Frequency #1 Frequency #1
reviewed by Steven H Silver
This is a new short fiction-on-audio CD publication. Highlights include oral versions of Ray Vukcevich's humorous story, "Problem Solved," Kurt Roth's epistolary story, "Rift," John Serna's "User Error," Stan Schmidt's alien-on-conquest story, "Panic" and Stephen Dedman's "Honest Ghosts," set at a New Orleans science fiction convention.

Simon R. Green
Simon R. Green A Conversation With Simon R. Green
An interview with Lisa DuMond
On a model for the lovely and lethal Princess Julia:
"Julia came about as a deliberate reaction to the kind of female characters I was used to seeing in F&SF when I was starting out. Prizes to be rescued or fought over, sex kittens or femmes fatales. Just images, with no reality to them. Boring. I wanted to see some real women, just for a change. And since I've always been attracted to strong women who know their own mind..."

Beyond The Blue Moon Beyond The Blue Moon by Simon R. Green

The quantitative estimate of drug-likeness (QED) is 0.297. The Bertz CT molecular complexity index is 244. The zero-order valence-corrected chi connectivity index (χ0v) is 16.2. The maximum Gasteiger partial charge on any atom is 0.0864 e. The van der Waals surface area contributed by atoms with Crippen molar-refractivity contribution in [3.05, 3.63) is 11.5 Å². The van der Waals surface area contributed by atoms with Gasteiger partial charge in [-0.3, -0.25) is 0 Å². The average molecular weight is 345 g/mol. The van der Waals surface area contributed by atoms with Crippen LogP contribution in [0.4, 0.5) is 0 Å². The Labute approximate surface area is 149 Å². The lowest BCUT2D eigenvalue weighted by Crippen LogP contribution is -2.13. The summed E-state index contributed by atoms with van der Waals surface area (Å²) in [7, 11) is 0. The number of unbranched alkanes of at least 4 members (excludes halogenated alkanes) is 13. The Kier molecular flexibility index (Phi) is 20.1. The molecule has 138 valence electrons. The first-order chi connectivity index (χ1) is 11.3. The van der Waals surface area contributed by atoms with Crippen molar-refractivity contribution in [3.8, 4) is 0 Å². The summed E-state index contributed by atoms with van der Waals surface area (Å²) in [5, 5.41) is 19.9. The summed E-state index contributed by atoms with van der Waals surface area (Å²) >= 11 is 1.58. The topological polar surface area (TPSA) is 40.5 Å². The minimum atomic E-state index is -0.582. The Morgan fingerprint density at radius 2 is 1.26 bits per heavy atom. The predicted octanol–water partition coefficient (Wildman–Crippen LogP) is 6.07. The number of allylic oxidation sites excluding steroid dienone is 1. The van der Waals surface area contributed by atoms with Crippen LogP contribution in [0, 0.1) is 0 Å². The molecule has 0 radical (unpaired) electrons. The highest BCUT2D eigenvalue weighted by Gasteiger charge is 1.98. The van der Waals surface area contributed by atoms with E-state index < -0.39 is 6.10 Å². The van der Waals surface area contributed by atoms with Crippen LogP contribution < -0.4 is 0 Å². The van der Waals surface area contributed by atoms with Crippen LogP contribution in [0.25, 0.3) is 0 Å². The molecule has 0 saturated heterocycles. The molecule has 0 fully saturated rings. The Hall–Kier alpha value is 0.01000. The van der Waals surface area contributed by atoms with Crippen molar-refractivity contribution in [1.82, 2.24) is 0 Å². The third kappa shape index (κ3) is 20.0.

reviewed by Lisa DuMond
Hawk and Fisher are law keepers of the most dangerous order. To fall afoul of these two is to sign your own death warrant. They are unbeatable, unstoppable warriors and incredible wiseasses, besides. No husband-and-wife team ever fought evil the way these living legends do. No one ever swung a blade or an axe like this, either.

Parallax View Parallax View by Keith Brooke and Eric Brown
reviewed by Nick Gevers
Here is that rare phenomenon, a collaborative story collection. This one contains 2 stories and 6 collaborations which vary in quality. At their best, they combine the wondrous exotic inventiveness of Cordwainer Smith (as in the deployment of peculiar modes of psychically convoluted space travel) with the dire existential insights of James Tiptree, Jr. (reflected particularly in a recurring sense of how primordial biological imperatives can sunder "higher" human aspirations).

Babylon 5.1: Televison Reviews Babylon 5.1